Actually, no one,we do. I teach 9th grade girls in a public high school and I just had this lesson last week. They ask why girls need to know how to properly use a condom and I'm honest. What if the guy is nervous and fumbles with it? What if he doesn't know how to use it? Who is the one who gets pregnant? If you can't take control of the situation and ensure the condom is applied and removed correctly, then you shouldn't be having sex.

  3. 3

    What about the female condom? It is just as effective. A quick tip - the condom should look like a sombrero. If it is inside out it will look like toque.

  4. 4

    As a teacher you should know that criticism and passing judgment does not encourage safe sex practices. Teach the facts, keep your comments to yourself.

  5. 5

    Re: Healthteacher – Not every school has sex ed, it's great that you're teaching your students to take care of themselves, but 9th grade is too late for that discussion. I worked in a large public middle school, there were several 7th & 8th graders who were already pregnant.

  6. 6

    Don't forget putting them in a guys butt…

  7. HealthTeacher says – reply to this


    Gracie, were you referring to me? I wasn't judging anyone. My earlier comment is what I tell my students! Geesh! If they can't talk about it or ensure they are protected properly, then they aren't mature enough to be having sex. That's all I meant. No judgment included at all. JayHer, I agree. I have a pregnant student now. Unfortunately, no matter how hard we try, there will always be pregnant teens. We can only educate the best we can and hope they make good, informed choices. Oh yeah, Gracie, the female condom is not quite as effective as the male condom and does not protect against STDs as well. Still, it's better than nothing.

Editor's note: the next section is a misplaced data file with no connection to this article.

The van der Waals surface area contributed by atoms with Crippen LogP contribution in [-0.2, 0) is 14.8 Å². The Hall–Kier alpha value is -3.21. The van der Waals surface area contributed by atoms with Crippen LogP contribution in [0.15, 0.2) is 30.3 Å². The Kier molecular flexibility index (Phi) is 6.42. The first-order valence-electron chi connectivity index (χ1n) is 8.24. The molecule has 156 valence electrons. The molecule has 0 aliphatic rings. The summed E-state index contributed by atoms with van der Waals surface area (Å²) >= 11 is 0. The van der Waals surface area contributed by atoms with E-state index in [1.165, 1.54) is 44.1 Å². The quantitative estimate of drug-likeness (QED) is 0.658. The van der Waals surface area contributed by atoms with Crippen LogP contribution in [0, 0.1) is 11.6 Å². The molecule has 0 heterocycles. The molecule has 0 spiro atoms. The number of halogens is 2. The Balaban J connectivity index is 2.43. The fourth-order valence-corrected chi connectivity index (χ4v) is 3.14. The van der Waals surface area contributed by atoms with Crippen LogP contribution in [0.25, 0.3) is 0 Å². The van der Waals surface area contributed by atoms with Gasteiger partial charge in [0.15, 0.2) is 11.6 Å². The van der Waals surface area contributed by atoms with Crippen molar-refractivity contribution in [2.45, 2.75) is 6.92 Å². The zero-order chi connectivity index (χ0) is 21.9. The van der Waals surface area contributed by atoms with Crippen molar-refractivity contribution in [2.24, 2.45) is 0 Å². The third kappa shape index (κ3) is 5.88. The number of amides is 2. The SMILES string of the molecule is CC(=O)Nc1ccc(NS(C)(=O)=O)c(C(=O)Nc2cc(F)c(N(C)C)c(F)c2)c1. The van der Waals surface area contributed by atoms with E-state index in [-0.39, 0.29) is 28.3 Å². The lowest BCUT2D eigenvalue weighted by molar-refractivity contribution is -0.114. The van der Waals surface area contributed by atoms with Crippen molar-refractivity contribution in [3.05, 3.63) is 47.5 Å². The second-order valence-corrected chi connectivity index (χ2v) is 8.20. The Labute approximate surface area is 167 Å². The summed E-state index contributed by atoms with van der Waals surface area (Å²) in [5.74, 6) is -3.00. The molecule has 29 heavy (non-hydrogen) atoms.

8. 8

    Re: Healthteacher,

    Sorry, I over reacted. I am so used to hearing judgmental statements about kids and safe sex. I do not know what the answers are to these problems, obviously. Perhaps teaching sex education beginning in kindergarten through college might get the message across. I am not sure about the efficacy of female condoms and was of the impression they are just as effective in protecting against STI's. That is what we teach. The biggest complaint we get is that they make too much noise during sex. Nothing like killing the mood with the sound of plastic scrunching.

  9. Valentin Holmes says – reply to this


    Everything you never knew about condoms